This means that if there are several possible ways that something might have happened, the way that uses the fewest guesses is probably the right one. However, Occam's razor only applies when the simple explanation and complex explanation both work equally well. If a more complex explanation does a better job than a simpler one, then you should use the complex one." And, I'm not actually sure WHICH is the simplest explanation! If someone comes to me saying they think they are possessed, isn't believing them the simplest explanation?

So Matt, I'm glad that at least some of the responses have been helpful to you and you seem good at eliminating the worthless or potentially harmful responses here, so good for you! Best of luck!

Daniel
Inner Power Hypnosis & Coaching
Tempe, Arizona, USA

John Cleesattel
@john-cleesattel

08/21/17 10:34:29PM

3,176 posts

[Quote from Matthew Ian Bradley's response:] The other parts creative,young, rebel, strong were all great and supportive.

Those parts are not generic to the managers meeting itself... You just invite who you need for each individual.

 

updated by @john-cleesattel: 08/21/17 10:36:14PM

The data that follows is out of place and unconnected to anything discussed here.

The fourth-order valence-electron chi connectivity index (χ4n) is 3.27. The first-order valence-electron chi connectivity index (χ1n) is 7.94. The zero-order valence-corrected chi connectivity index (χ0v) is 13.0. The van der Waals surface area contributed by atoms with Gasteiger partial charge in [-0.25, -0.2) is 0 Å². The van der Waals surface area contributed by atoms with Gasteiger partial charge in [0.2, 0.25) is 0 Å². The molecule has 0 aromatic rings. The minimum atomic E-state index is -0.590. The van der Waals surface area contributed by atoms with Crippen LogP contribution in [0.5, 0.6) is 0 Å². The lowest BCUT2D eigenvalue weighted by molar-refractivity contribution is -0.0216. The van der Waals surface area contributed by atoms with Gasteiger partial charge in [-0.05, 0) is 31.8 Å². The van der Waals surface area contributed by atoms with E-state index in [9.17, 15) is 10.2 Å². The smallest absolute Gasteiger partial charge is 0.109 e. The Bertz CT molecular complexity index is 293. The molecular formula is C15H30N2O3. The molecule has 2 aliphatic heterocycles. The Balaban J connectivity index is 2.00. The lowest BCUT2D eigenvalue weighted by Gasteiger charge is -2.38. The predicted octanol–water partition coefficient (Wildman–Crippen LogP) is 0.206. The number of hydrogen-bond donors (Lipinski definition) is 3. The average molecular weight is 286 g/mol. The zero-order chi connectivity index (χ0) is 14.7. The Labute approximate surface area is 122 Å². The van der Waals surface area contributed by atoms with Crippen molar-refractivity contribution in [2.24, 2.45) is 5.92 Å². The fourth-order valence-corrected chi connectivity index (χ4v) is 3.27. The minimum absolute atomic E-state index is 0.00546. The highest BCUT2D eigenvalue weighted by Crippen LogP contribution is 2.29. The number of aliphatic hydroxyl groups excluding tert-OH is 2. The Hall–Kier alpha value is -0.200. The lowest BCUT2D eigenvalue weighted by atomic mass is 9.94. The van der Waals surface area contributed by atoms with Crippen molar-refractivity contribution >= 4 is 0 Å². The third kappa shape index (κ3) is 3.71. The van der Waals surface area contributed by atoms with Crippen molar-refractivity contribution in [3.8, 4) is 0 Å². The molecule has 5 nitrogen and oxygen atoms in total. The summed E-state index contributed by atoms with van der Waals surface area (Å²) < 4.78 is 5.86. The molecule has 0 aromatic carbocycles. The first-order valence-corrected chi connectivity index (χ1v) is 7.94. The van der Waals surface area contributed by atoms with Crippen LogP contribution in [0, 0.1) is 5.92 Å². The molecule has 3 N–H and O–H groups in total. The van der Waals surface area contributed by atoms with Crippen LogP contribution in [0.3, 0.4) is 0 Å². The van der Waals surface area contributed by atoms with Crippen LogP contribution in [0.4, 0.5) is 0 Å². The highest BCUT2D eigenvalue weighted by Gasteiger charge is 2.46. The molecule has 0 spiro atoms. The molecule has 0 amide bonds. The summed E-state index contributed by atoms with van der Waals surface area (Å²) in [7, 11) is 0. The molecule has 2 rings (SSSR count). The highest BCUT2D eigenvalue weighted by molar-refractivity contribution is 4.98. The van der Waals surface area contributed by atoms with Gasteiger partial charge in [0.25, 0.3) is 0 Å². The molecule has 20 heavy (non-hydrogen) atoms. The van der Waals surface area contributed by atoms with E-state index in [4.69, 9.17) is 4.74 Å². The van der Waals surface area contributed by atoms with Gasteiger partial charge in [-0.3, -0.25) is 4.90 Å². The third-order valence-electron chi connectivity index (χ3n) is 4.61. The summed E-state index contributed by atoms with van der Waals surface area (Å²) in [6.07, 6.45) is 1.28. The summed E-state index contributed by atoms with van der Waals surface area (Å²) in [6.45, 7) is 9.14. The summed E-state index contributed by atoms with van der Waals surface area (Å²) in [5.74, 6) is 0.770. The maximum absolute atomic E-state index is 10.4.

Michael Bucy, CH
@michael-bucy-ch

09/08/17 04:39:12PM

13 posts

YES! Thank you, Barry, for suggesting the possibility of undiagnosed MI/SMI. This could be the first psychotic episode requiring acute intervention by trained specialists. If so, studies seem to indicate better long-term care/life experience the sooner treatment is received for such an episode.
 
A quick Scholarly Google search will provide an abundance of reading material on the subject for those inclined to ask for links to studies, etc. 
 
I’m surprised by the responses of well-meaning professionals who may not have experience (professionally or personally) with MI/SMI. There’s client care & safety at the heart of all we do (I hope). The wise person knows there is wisdom in seeking consult from those in other advanced medical & spiritual professions. The foolish person points & mocks at the learned!
 
Barry Neale: